making your own cables

Discussion in 'Accessories / Connections' started by silent_nick, Mar 27, 2003.

  1. silent_nick

    silent_nick Guest

    I was speaking with a friend yesterday and he mentioned that he's been making his own cables recently. Does anyone have any experience doing this? How easy is it? How cost-effective?

  2. sdevino

    sdevino Active Member

    Mar 31, 2002
    If you know how to solder and make up cable ends it is very easy and very cost effective. Plus you can build exactly what you need from parts. I made about 50% of the cables in my studio. I keep a parts bin with various connector types and some basic cable stock to make up anything I need on a moments notice.

    On the other hand, if you are not good at soldering then making your own cables can be VERY costly, interms of down time and lost business.
  3. lorenzo gerace

    lorenzo gerace Active Member

    Jan 27, 2002
    Same here

    I've been making my own cables since the days I was starting out playing guitar; it may seem difficult the first times, but as you keep at it it becomes easy and can be very cost effective: I buy 100m reels of good quality brand cable (so that I can get a substantial cut in price compared to the premade cable), and several blisters of the connectors I need, then assemble the cables as I need them: it just takes the time to prepare/strip the cable and solder it + time of soldering gun warm up.

    Right now I'm planning a major recabling of my control room soo....

  4. Doublehelix

    Doublehelix Well-Known Member

    Oct 7, 2001
    Yeah, I do the same thing, but make sure as gerax points out that you buy high-quality components, use a high-quality flux-based solder, etc.

    If you are not sure what you are doing, you can make a mess of things! Make sure you know where each lead needs to go (ex: the shield on a mic cable goes to pin#1 of the xlr connector).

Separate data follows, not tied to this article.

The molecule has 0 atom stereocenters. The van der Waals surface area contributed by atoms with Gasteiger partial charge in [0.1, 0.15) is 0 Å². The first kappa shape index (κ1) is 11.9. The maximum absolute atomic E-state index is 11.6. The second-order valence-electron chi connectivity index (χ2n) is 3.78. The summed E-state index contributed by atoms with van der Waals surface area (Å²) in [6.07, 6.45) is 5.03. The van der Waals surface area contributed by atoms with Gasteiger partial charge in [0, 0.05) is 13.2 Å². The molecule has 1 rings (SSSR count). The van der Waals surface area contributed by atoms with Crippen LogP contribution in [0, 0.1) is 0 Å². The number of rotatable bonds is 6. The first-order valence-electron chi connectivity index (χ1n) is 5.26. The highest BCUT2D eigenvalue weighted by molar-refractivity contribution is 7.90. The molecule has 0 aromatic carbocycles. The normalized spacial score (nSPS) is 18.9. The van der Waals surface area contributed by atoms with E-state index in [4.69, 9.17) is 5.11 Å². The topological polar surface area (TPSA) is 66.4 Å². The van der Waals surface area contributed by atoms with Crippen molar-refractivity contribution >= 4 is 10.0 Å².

Also, make sure you don't melt any of the plastic shield on one of the wires that will cause a short.

    All in all, if you are careful, and have a bit of practice with a soldering iron, it is truly a great way to go! I am with gerax right now in that I am re-wiring my studio to a new mixing desk, so I am in the process of making a lot of new is a bit of a pain, but in the long run, they are exactly the right length for my needs, and therefore things are more tidy, plus, I saved a boatload of money! I buy connectors on Ebay, and can get 10-pack bags of Neutrik gold-plated xlr connectors for under US$25 (that is less than $2.50 an end!).

    For some GREAT information on how to wire your cables, go here (this article shows which wire goes to which lead for lots of cable types):

    They (Rane) have tons of technical bulletins that you might find useful, including:

    Good luck!
  5. EdWray

    EdWray Active Member

    Jul 6, 2001
    Which wire is best for mike cables?
  6. Macaroni

    Macaroni Guest

    I get all my stuff from Electronic City in Burbank, CA...

    They make custom cables (Silver Express line) with Mogami cable and Neutrik connectors. Every bit as good as Monster and way cheaper. Plus you can buy cable and parts and lots of other stuff.
  7. pacoaveleyra

    pacoaveleyra Guest

    Im agree, with macaroni. Neutrik Rules, but I prefer Gotham cable or Belden. As Gerax says, the first cables are tough, but when you get a little practice is very easy and also therapeutic, I enjoy a lot making cables, and you can also make wathever you want.

  8. lorenzo gerace

    lorenzo gerace Active Member